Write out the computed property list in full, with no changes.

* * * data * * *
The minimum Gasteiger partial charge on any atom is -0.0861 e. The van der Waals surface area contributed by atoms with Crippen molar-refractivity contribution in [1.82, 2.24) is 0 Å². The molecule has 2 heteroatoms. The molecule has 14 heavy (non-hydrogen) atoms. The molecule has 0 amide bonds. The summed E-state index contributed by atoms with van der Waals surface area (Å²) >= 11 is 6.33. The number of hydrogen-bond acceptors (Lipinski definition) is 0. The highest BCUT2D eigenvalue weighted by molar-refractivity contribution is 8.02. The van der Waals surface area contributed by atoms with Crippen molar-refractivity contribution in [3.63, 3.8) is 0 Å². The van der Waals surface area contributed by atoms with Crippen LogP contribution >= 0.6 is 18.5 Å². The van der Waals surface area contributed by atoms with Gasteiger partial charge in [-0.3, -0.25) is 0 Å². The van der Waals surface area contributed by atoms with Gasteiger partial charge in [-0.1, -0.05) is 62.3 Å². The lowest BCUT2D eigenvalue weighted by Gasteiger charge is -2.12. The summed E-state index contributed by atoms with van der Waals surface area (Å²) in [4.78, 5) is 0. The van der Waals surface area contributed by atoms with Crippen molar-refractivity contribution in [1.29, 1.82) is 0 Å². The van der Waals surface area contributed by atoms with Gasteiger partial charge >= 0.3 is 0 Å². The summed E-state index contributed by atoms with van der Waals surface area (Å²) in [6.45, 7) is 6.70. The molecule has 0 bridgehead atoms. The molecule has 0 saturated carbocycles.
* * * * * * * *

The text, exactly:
The minimum Gasteiger partial charge on any atom is -0.0861 e. The van der Waals surface area contributed by atoms with Crippen molar-refractivity contribution in [1.82, 2.24) is 0 Å². The molecule has 2 heteroatoms. The molecule has 14 heavy (non-hydrogen) atoms. The molecule has 0 amide bonds. The summed E-state index contributed by atoms with van der Waals surface area (Å²) >= 11 is 6.33. The number of hydrogen-bond acceptors (Lipinski definition) is 0. The highest BCUT2D eigenvalue weighted by molar-refractivity contribution is 8.02. The van der Waals surface area contributed by atoms with Crippen molar-refractivity contribution in [3.63, 3.8) is 0 Å². The van der Waals surface area contributed by atoms with Crippen LogP contribution >= 0.6 is 18.5 Å². The van der Waals surface area contributed by atoms with Gasteiger partial charge in [-0.3, -0.25) is 0 Å². The van der Waals surface area contributed by atoms with Gasteiger partial charge in [-0.1, -0.05) is 62.3 Å². The lowest BCUT2D eigenvalue weighted by Gasteiger charge is -2.12. The summed E-state index contributed by atoms with van der Waals surface area (Å²) in [4.78, 5) is 0. The van der Waals surface area contributed by atoms with Crippen molar-refractivity contribution in [1.29, 1.82) is 0 Å². The van der Waals surface area contributed by atoms with Gasteiger partial charge >= 0.3 is 0 Å². The summed E-state index contributed by atoms with van der Waals surface area (Å²) in [6.45, 7) is 6.70. The molecule has 0 bridgehead atoms. The molecule has 0 saturated carbocycles.